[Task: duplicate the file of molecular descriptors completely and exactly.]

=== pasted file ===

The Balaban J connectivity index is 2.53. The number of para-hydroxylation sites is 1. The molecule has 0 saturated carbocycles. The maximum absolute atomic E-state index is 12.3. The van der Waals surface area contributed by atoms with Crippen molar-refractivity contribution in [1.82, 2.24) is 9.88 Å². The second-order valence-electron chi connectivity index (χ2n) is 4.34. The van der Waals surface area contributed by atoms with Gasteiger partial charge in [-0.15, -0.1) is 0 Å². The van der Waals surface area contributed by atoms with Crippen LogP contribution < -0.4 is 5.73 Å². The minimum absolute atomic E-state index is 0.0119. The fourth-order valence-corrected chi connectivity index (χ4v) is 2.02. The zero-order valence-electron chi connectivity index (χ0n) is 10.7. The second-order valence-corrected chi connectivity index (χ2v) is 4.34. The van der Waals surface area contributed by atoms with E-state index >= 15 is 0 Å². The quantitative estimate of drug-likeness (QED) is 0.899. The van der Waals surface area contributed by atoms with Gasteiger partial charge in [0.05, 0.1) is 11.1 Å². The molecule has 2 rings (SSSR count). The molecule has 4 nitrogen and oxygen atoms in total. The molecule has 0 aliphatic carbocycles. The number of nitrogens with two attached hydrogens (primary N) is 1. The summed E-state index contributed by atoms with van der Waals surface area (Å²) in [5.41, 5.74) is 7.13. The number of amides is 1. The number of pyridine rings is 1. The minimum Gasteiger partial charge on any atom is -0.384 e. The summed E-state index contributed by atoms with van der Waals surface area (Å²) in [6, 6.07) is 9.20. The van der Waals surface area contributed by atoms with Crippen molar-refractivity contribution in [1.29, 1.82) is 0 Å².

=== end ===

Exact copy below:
The Balaban J connectivity index is 2.53. The number of para-hydroxylation sites is 1. The molecule has 0 saturated carbocycles. The maximum absolute atomic E-state index is 12.3. The van der Waals surface area contributed by atoms with Crippen molar-refractivity contribution in [1.82, 2.24) is 9.88 Å². The second-order valence-electron chi connectivity index (χ2n) is 4.34. The van der Waals surface area contributed by atoms with Gasteiger partial charge in [-0.15, -0.1) is 0 Å². The van der Waals surface area contributed by atoms with Crippen LogP contribution < -0.4 is 5.73 Å². The minimum absolute atomic E-state index is 0.0119. The fourth-order valence-corrected chi connectivity index (χ4v) is 2.02. The zero-order valence-electron chi connectivity index (χ0n) is 10.7. The second-order valence-corrected chi connectivity index (χ2v) is 4.34. The van der Waals surface area contributed by atoms with E-state index >= 15 is 0 Å². The quantitative estimate of drug-likeness (QED) is 0.899. The van der Waals surface area contributed by atoms with Gasteiger partial charge in [0.05, 0.1) is 11.1 Å². The molecule has 2 rings (SSSR count). The molecule has 4 nitrogen and oxygen atoms in total. The molecule has 0 aliphatic carbocycles. The number of nitrogens with two attached hydrogens (primary N) is 1. The summed E-state index contributed by atoms with van der Waals surface area (Å²) in [5.41, 5.74) is 7.13. The number of amides is 1. The number of pyridine rings is 1. The minimum Gasteiger partial charge on any atom is -0.384 e. The summed E-state index contributed by atoms with van der Waals surface area (Å²) in [6, 6.07) is 9.20. The van der Waals surface area contributed by atoms with Crippen molar-refractivity contribution in [1.29, 1.82) is 0 Å².